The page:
The drafting of the Constitution of the United States began on May 25, 1787, when the Constitutional Convention met for the first time with a quorum at the Pennsylvania State House (now Independence Hall) in Philadelphia, Pennsylvania to revise the Articles of Confederation, and ended on September 17, 1787, the day the Constitution drafted by the convention's delegates to replace the Articles was adopted and signed. The ratification process for the Constitution began that day, and ended when the final state, Rhode Island, ratified it on May 29, 1790. In addition to key events during the Constitutional Convention and afterward while the Constitution was before the states for their ratification, this timeline includes important events that occurred during the run-up to the convention and during the nation's transition from government under the Articles of Confederation to government under the Constitution, and concludes with the unique ratification vote of Vermont, which at the time was a sovereign state outside the Union. The time span covered is 5 years, 9 months, from March 25, 1785 to January 10, 1791.United States Senate chamber
The United States Senate Chamber is a room in the north wing of the United States Capitol that serves as the legislative chamber of the United States Senate, since January 4, 1859. The Senate first convened in its current meeting place after utilizing Federal Hall, Congress Hall, and the Old Senate Chamber in the Capitol building for the same purpose.The chamber, designed by then-Architect of the Capitol Thomas Ustick Walter, is a rectangular two-story room with 100 individual desks, one per Senator, on a multi-tiered semicircular platform facing a central rostrum in the front of the room. The Senate floor itself is overlooked on all four sides by a gallery on the second floor. The Senate floor itself is 80 by 113 feet (24 by 34 m).Wall Street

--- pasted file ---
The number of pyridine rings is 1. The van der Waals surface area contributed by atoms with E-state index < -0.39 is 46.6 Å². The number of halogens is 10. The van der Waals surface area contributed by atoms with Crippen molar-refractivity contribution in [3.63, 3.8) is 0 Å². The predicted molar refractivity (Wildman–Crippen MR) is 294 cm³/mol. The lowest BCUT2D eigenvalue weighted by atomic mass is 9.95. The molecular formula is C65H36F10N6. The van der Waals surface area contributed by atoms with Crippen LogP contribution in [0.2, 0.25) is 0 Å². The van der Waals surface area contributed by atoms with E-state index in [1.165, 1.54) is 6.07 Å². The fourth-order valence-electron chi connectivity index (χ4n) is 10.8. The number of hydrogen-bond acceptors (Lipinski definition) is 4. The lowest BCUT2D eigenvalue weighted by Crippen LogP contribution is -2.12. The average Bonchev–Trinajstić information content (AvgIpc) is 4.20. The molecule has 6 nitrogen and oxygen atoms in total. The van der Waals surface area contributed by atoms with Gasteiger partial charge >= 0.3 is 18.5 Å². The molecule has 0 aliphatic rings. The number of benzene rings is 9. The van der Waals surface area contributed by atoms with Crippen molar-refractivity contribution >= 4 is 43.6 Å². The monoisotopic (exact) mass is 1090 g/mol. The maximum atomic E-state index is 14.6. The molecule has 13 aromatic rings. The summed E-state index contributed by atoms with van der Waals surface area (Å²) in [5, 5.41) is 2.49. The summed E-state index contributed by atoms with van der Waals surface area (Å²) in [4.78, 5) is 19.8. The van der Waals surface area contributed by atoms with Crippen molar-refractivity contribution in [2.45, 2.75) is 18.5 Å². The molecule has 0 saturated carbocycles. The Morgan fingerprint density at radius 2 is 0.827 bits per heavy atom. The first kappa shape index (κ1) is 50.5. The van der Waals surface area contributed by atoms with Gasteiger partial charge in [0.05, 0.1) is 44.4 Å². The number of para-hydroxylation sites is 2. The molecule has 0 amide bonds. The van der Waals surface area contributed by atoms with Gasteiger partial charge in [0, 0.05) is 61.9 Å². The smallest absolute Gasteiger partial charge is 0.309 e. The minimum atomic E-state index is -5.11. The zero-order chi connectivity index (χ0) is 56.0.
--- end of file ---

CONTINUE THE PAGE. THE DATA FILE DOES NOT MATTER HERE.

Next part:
Wall Street is an eight-block-long street running roughly northwest to southeast from Broadway to South Street, at the East River, in the Financial District of Lower Manhattan in New York City. Over time, the term has become a metonym for the financial markets of the United States as a whole, the American financial services industry (even if financial firms are not physically located there), or New York–based financial interests.Anchored by Wall Street, New York City has been called both the most economically powerful city and the leading financial center of the world, and the city is home to the world's two largest stock exchanges by total market capitalization, the New York Stock Exchange and NASDAQ. Several other major exchanges have or had headquarters in the Wall Street area, including the New York Mercantile Exchange, the New York Board of Trade, and the former American Stock Exchange.World Trade Center Site Memorial Competition
The World Trade Center Site Memorial Competition was an open, international memorial contest, initiated by the Lower Manhattan Development Corporation (LMDC) according to the specifications of architect Daniel Libeskind, to design a World Trade Center Site Memorial (later renamed the National September 11 Memorial) on a portion of the World Trade Center site. The competition began April 28, 2003 and the winner—Michael Arad and Peter Walker's Reflecting Absence—was revealed January 14, 2004 in a press conference at Federal Hall National Memorial in New York City. The contest garnered 5,201 entries from 63 nations and 49 U.S. states, out of 13,683 registrants from all 50 U.S. states and 94 nations, making it the largest design competition in history.